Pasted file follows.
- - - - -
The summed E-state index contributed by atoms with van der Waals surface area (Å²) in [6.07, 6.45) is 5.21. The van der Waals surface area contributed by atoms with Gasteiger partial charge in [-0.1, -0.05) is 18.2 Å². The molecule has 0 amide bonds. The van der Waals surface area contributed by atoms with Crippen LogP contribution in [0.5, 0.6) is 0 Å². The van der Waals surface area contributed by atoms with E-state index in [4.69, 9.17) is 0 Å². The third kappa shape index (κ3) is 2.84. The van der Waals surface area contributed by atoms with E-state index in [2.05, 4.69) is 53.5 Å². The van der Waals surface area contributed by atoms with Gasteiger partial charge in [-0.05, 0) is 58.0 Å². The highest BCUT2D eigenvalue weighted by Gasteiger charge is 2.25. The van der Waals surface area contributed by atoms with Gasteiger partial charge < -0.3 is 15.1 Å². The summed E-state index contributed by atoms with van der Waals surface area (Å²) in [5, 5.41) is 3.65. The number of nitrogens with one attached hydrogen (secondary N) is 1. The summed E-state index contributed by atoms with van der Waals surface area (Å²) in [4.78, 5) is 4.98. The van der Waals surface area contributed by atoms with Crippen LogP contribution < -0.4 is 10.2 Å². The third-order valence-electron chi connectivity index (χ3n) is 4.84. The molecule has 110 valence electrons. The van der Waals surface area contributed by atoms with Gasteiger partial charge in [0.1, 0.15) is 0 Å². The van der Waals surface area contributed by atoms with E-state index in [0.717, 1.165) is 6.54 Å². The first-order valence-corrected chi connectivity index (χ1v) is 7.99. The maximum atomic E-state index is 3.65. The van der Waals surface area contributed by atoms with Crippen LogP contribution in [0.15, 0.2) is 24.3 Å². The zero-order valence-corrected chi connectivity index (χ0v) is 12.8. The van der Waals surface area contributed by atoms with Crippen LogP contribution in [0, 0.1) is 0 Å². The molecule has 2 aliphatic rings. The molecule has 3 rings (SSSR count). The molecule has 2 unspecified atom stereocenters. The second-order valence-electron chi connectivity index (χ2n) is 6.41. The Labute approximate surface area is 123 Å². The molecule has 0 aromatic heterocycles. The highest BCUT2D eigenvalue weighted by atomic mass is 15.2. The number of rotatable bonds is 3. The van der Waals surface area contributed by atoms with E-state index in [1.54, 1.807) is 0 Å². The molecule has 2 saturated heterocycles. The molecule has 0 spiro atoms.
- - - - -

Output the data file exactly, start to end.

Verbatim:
The summed E-state index contributed by atoms with van der Waals surface area (Å²) in [6.07, 6.45) is 5.21. The van der Waals surface area contributed by atoms with Gasteiger partial charge in [-0.1, -0.05) is 18.2 Å². The molecule has 0 amide bonds. The van der Waals surface area contributed by atoms with Crippen LogP contribution in [0.5, 0.6) is 0 Å². The van der Waals surface area contributed by atoms with E-state index in [4.69, 9.17) is 0 Å². The third kappa shape index (κ3) is 2.84. The van der Waals surface area contributed by atoms with E-state index in [2.05, 4.69) is 53.5 Å². The van der Waals surface area contributed by atoms with Gasteiger partial charge in [-0.05, 0) is 58.0 Å². The highest BCUT2D eigenvalue weighted by Gasteiger charge is 2.25. The van der Waals surface area contributed by atoms with Gasteiger partial charge < -0.3 is 15.1 Å². The summed E-state index contributed by atoms with van der Waals surface area (Å²) in [5, 5.41) is 3.65. The number of nitrogens with one attached hydrogen (secondary N) is 1. The summed E-state index contributed by atoms with van der Waals surface area (Å²) in [4.78, 5) is 4.98. The van der Waals surface area contributed by atoms with Crippen LogP contribution < -0.4 is 10.2 Å². The third-order valence-electron chi connectivity index (χ3n) is 4.84. The molecule has 110 valence electrons. The van der Waals surface area contributed by atoms with Gasteiger partial charge in [0.1, 0.15) is 0 Å². The van der Waals surface area contributed by atoms with E-state index in [0.717, 1.165) is 6.54 Å². The first-order valence-corrected chi connectivity index (χ1v) is 7.99. The maximum atomic E-state index is 3.65. The van der Waals surface area contributed by atoms with Crippen LogP contribution in [0.15, 0.2) is 24.3 Å². The zero-order valence-corrected chi connectivity index (χ0v) is 12.8. The van der Waals surface area contributed by atoms with Crippen LogP contribution in [0, 0.1) is 0 Å². The molecule has 2 aliphatic rings. The molecule has 3 rings (SSSR count). The molecule has 2 unspecified atom stereocenters. The second-order valence-electron chi connectivity index (χ2n) is 6.41. The Labute approximate surface area is 123 Å². The molecule has 0 aromatic heterocycles. The highest BCUT2D eigenvalue weighted by atomic mass is 15.2. The number of rotatable bonds is 3. The van der Waals surface area contributed by atoms with E-state index in [1.54, 1.807) is 0 Å². The molecule has 2 saturated heterocycles. The molecule has 0 spiro atoms.